Last of the Monster Kids

Last of the Monster Kids
"LAST OF THE MONSTER KIDS" - Available Now on the Amazon Kindle Marketplace!

Thursday, August 23, 2018

Director Report Card: Sam Peckinpah (1971)

6. Straw Dogs

Following the difficult production and underwhelming reception of “The Ballad of Cable Hogue,” Sam Peckinpah was once again on the outs with American studios. But this was the seventies and the auteur theory still carried some weight. So Peckinpah sought better fortune in Europe, making his next movie in Britain. That film would be “Straw Dogs,” his first departure from the Western genre. Loosely adapted from Gordon M. Williams' novel “The Siege of Treacher's Farm” – Peckinpah reportedly disliked the book and only kept the titular siege – the film would match the unlikely feat of becoming Peckinpah's most controversial movie. People debated the movie's worth in its day and, even now, many are divided. Despite this, “Straw Dogs” has gained a reputation as one of the director's most iconic films.

David Sumner and his wife, Amy, have recently moved to her old hometown. That would be Wakely, a small village nestled in an obscure corner of the Cornish countryside. David hopes the peace and quiet of the location will help him with his studies, as a mathematician. Peace, however, is hard to find. Amy receives unwanted attention from Charlie, an old ex-boyfriend who is part of the construction crew working on the house. David, meanwhile, finds the locals hostile. This conflict continues to simmer until one fateful night, when David allows the town imbecile into his house. The man-child is wanted by an angry mob. Sumner, however, becomes determined to defend his home, no matter what the price.

The term did not exist in 1971 but “Straw Dogs” is, nevertheless, a movie about toxic masculinity. The debate centers around whether or not the movie condemns it or halfheartedly endorses it. The latter party makes the following observations. David Sumner begins the film as a stereotypical stuffy academic. He wears glasses. He's constantly tinkering away at a formula on a chalkboard, which he treats as the most deadly serious business. This is in contrast to the hard-working manly men that populate the town. When those hard-skinned guys threaten Sumner's house, he has to learn how to be a tough bastard to survive. You don't have to look hard to find takes on the movie that claims it unironically endorses David's behavior throughout the film. That it's arguing for – and maybe even supporting – an inherent tendency towards violence inside man, like the novel that inspired it.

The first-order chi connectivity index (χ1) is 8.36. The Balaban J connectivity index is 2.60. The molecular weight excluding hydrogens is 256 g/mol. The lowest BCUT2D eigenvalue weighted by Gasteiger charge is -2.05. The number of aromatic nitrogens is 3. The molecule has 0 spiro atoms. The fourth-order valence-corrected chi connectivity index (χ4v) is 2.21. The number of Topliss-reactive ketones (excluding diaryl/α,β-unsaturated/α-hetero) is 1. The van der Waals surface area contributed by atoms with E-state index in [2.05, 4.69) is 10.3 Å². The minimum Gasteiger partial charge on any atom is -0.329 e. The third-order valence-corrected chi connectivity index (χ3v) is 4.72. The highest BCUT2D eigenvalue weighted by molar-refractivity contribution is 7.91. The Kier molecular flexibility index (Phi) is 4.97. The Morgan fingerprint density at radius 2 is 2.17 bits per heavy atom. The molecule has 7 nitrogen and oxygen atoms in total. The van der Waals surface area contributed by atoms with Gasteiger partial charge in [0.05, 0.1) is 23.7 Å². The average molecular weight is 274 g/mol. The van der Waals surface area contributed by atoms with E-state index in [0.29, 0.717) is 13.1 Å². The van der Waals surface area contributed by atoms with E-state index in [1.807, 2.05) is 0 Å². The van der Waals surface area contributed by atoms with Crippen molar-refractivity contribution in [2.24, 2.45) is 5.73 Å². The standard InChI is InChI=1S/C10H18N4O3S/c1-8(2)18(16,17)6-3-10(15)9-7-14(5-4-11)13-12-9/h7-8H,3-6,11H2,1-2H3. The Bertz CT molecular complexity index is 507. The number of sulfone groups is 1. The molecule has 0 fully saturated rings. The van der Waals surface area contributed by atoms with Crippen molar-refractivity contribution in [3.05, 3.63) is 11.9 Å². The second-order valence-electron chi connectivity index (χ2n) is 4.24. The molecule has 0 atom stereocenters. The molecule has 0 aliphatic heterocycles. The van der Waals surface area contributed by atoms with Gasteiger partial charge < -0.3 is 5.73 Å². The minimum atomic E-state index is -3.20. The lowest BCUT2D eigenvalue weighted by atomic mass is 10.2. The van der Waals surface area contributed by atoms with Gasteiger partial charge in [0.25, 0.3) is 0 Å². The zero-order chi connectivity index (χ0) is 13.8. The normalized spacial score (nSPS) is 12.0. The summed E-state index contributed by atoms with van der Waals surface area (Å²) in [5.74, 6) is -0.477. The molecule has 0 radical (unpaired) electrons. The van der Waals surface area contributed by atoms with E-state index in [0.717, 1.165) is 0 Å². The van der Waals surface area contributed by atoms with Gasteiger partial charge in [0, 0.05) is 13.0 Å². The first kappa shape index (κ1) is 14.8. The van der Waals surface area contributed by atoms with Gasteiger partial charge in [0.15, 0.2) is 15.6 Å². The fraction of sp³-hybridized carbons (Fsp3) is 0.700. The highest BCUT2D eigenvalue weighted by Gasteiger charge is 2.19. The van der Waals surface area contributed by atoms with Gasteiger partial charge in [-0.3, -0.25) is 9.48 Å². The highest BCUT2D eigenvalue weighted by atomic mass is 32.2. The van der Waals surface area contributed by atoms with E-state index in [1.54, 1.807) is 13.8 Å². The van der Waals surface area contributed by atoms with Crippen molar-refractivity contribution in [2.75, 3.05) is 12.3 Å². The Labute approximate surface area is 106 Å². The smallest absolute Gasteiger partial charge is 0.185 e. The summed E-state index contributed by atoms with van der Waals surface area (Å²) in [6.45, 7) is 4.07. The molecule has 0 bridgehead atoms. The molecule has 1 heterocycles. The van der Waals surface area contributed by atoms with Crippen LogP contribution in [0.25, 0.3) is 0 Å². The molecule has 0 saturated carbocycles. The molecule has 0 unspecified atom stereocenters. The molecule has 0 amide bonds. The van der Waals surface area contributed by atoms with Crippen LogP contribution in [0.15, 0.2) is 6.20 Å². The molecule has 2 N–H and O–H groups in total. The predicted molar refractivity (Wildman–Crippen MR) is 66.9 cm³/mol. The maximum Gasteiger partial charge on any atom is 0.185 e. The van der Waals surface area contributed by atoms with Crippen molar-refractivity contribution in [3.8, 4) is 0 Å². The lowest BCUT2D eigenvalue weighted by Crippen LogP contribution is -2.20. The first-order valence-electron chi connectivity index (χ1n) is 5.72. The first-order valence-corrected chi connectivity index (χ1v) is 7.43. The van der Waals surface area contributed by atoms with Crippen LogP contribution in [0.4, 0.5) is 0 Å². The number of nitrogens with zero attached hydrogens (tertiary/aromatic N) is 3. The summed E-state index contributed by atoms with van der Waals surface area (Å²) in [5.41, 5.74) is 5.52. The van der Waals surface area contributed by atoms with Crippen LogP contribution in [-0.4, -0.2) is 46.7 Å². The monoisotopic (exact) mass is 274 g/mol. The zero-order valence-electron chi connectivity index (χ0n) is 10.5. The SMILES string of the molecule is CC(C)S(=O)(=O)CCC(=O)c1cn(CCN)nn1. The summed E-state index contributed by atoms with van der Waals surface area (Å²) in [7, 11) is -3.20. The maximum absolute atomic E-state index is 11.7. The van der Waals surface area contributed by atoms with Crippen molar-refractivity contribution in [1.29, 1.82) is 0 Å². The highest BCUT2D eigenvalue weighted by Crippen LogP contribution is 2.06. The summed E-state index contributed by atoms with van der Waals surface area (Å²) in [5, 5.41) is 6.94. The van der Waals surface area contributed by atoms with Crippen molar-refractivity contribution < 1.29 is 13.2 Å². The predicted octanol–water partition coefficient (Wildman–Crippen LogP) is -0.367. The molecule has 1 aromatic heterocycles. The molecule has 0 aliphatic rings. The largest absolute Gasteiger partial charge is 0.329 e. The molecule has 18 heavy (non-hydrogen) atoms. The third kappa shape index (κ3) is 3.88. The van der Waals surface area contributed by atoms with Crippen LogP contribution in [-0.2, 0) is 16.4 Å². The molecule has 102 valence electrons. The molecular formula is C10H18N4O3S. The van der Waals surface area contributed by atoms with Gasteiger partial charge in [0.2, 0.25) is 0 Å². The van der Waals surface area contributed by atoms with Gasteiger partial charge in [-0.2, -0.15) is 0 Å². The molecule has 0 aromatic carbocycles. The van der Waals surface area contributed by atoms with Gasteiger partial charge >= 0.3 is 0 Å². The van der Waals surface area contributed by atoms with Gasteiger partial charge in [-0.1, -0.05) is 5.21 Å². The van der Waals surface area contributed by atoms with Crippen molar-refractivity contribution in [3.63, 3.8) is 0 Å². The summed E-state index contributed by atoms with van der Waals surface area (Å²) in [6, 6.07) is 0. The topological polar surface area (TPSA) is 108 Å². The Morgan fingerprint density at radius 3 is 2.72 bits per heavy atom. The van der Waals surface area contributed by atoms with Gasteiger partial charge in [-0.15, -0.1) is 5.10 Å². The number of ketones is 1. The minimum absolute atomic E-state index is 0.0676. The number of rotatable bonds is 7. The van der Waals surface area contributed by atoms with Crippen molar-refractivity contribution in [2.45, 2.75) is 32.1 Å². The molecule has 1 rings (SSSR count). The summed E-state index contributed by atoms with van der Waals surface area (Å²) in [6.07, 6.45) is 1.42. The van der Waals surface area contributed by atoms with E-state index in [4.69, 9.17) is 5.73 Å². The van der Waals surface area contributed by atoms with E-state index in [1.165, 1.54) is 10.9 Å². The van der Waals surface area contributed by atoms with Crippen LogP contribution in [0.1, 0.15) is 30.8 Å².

I see the film as a little more complex than that. David is pretty clearly not a sympathetic or sensible character. He's rude to his wife. When one of the locals kills her cat, he doesn't confront the workers. Instead, he tries to befriend them. Later, he's completely oblivious to how traumatized his wife is, never discovering her assault. In in the last act, he does not attempt to deescalate the violence. He chooses the safety of an unstable and possibly child molesting manslaughter as his hill to die on. As the situation becomes more grave, the film draws a direct parallel between David's treatment of his wife and how her rapists treated her. He slaps her and verbally abuses her. I don't believe we're supposed to like David. Moreover, his decline into violence is clearly not celebratory.

Violence is rarely celebratory in Peckinpah's films. It's just as intense and ugly here as in “The Wild Bunch,” focusing the agony of those injured, how their bodies are broken and blasted. A shotgun blows a huge hole in a man's chest, for stupid and senseless reasons. Later, a foot is utterly mangled by the same weapon. Most notoriously, a man suffers and twitches after a bear-trap is slammed onto his neck. Peckinpah does not revel in violence but shows how awful it is. The film also criticizes macho bluster and the violence it leads to. Among the film's antagonists is Tom Hedden, a belligerent drunk and bully known throughout town for starting fights. Unsurprisingly, Tom's impulsiveness is largely responsible for the violence in the last act.

Yet “Straw Dogs” is still somewhat murky on the subject. The film clearly criticizes men who treat women as property. Amy's assaulters are depicted as gross, sleazeballs who practically slobber while oogling her. Charlie rapes her because he still believes he has some right to her. Tom's obsession with his daughter's purity, and its possible violation, is what makes Henry Niles a target of mob violence. The mob never discovers what actually happened to the girl. At the same time, the film seems to blame Amy and the teenage girl to a degree, bringing their fates down on themselves by teasing the men around them. “Straw Dogs” is definitely against the violent impulses of thoughtless men. At the same time, it doesn't treat women very well either.